Sorry team, I've been extremely slack at posting and replying to comments in the last wee bit.
It's been a real topsy turvy time and the week just went by in a blink. Did a first aid course (fun!), sent off my applications for med school (exciting and also very very scary), my grandma was rushed to hospital (not so fun), my uncle passed away (not fun at all), and have been doing some mad organising for wedding.
I've missed you all though! And to make up for my absence I thought I'd sweeten the deal with some pretty exciting news: I made cheese.
No no I didn't cut the cheese. And I know I'm normally pretty cheesy as it is...but I actually, totally made cheese!
Yes y'all, I've delved into the mysterious world of cheese making by making homemade mascarpone.
It was so easy and the results so good...I'm totally hooked. I'm determined to try and make other cheeses now like mozzarella and feta.
Watch out Kapiti.
It really is super easy: all you need is cream, lemon juice (and/or cream of tartar) and a thermometer. Easy peasey lemon squeezy even.
I used a recipe from this website run by a biochemistry professor. I love the play by play photos and all the hardcore bio facts he puts in. It appeals to my inner geekazoid.
The hardest part was juggling the temperature and trying to work out what the right consistency was supposed to look like.
I don't think I quite got the consistency perfect but I did get creamy velvety mascarpone cheese with a hint of lemon. A little like a cross between thick whipped cream and cream cheese.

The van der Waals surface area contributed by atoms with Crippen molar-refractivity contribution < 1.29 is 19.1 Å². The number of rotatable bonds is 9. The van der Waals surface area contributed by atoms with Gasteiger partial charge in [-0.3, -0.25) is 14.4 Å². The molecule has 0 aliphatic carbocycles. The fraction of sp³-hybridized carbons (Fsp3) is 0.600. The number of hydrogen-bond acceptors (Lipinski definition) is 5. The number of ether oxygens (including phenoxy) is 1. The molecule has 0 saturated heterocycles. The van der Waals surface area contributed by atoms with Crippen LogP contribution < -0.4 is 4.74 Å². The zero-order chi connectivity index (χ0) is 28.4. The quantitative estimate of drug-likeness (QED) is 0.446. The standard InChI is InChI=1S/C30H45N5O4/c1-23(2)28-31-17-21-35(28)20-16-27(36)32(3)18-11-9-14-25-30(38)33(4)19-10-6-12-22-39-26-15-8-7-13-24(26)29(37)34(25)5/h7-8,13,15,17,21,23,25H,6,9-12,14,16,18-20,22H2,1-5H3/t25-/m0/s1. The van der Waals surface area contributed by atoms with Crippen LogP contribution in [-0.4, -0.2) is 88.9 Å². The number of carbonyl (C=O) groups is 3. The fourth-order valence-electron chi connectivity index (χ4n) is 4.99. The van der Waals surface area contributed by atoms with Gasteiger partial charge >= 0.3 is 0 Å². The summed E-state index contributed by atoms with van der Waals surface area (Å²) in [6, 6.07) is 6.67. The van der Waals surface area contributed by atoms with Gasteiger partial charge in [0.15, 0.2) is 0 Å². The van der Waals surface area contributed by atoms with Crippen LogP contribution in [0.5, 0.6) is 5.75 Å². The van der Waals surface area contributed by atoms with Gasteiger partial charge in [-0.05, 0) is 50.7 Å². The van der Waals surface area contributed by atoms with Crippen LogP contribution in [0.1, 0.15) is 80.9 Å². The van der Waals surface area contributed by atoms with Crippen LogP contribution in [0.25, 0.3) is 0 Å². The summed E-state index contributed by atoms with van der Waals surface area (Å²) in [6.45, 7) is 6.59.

I used my batch in a brown sugar mascarpone frosting and was rather chuffed with myself.
It would also be scrummy in tiramisu or simply with scones and jam. Or you could be uber flash and use it in pasta dishes and sauces.
Who would have known that making cheese could really be that easy right? You could say that store-bought is gouda but home-made is feta.
Oh man, cheese jokes just never get old. In fact, they only improve with age.
Homemade mascarpone cheese
from David B. Fankhauser, PhD
makes around 250g
500 ml cream
1/8 tsp tartaric acid (cream of tartar) or 1 Tbsp lemon juice
optional: 1 tsp lemon juice (mine didn't really thicken with just the tartaric acid - could have been because my cream of tartar was old).
1. Gently warm the cream on a double boiler in a stainless steel bowl to 85oC.
2. Dissolve the tartaric acid in 1 Tablespoon of water.
3. When the cream reaches 85oC stir in the dissolved acid/lemon juice. The cream should thicken slightly.
4. Cover the bowl with foil and hold the temperature for five minutes. The mixture should coat the back of your spoon.
5. Cover the bowl and place in the fridge overnight to thicken more.
6. The mixture will have thickened and solidified more.
7. Place a clean handkerchief or 2 layers of cheese cloth over a sieve and scoop the mixture into the cloth. Draw the corners of the cloth up into a bundle and twist. Secure with a rubber band. Place the sieve over a bowl to catch the whey and refrigerate overnight to drain completely.
8. Et Voila! You have just made cheese! Well done old chap.
Ok ok just one more cheese joke and then I'll let you go...
What do you call cheese that isn't yours?